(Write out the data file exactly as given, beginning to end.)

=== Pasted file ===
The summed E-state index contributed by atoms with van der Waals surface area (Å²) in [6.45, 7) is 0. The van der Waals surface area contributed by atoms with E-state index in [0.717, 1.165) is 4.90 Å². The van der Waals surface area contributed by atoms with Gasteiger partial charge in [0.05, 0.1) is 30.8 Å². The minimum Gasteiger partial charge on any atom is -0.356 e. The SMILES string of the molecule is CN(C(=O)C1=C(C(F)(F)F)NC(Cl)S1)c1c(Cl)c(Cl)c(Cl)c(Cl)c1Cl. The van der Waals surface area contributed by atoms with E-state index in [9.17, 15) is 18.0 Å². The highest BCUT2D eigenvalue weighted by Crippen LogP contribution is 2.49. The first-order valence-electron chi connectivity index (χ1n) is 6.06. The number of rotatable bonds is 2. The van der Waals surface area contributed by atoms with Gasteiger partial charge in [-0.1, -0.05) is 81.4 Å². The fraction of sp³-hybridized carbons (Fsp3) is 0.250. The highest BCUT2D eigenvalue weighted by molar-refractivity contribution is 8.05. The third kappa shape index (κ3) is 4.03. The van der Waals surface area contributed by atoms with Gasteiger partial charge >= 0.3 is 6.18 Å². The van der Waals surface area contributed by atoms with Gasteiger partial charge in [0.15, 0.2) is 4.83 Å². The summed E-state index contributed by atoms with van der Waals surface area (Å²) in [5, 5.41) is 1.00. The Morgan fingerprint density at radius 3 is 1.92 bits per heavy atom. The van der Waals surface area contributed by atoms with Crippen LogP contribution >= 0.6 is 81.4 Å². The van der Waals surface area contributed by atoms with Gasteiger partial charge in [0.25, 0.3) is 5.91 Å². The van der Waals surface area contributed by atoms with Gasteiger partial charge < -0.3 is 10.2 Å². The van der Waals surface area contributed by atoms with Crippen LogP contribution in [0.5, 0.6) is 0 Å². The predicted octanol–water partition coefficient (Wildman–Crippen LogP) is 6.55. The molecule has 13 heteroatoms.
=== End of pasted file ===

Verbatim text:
The summed E-state index contributed by atoms with van der Waals surface area (Å²) in [6.45, 7) is 0. The van der Waals surface area contributed by atoms with E-state index in [0.717, 1.165) is 4.90 Å². The van der Waals surface area contributed by atoms with Gasteiger partial charge in [0.05, 0.1) is 30.8 Å². The minimum Gasteiger partial charge on any atom is -0.356 e. The SMILES string of the molecule is CN(C(=O)C1=C(C(F)(F)F)NC(Cl)S1)c1c(Cl)c(Cl)c(Cl)c(Cl)c1Cl. The van der Waals surface area contributed by atoms with E-state index in [9.17, 15) is 18.0 Å². The highest BCUT2D eigenvalue weighted by Crippen LogP contribution is 2.49. The first-order valence-electron chi connectivity index (χ1n) is 6.06. The number of rotatable bonds is 2. The van der Waals surface area contributed by atoms with Gasteiger partial charge in [-0.1, -0.05) is 81.4 Å². The fraction of sp³-hybridized carbons (Fsp3) is 0.250. The highest BCUT2D eigenvalue weighted by molar-refractivity contribution is 8.05. The third kappa shape index (κ3) is 4.03. The van der Waals surface area contributed by atoms with Gasteiger partial charge >= 0.3 is 6.18 Å². The van der Waals surface area contributed by atoms with Gasteiger partial charge in [0.15, 0.2) is 4.83 Å². The summed E-state index contributed by atoms with van der Waals surface area (Å²) in [5, 5.41) is 1.00. The Morgan fingerprint density at radius 3 is 1.92 bits per heavy atom. The van der Waals surface area contributed by atoms with Crippen LogP contribution >= 0.6 is 81.4 Å². The van der Waals surface area contributed by atoms with Gasteiger partial charge in [0.25, 0.3) is 5.91 Å². The van der Waals surface area contributed by atoms with Gasteiger partial charge < -0.3 is 10.2 Å². The van der Waals surface area contributed by atoms with Crippen LogP contribution in [0.5, 0.6) is 0 Å². The predicted octanol–water partition coefficient (Wildman–Crippen LogP) is 6.55. The molecule has 13 heteroatoms.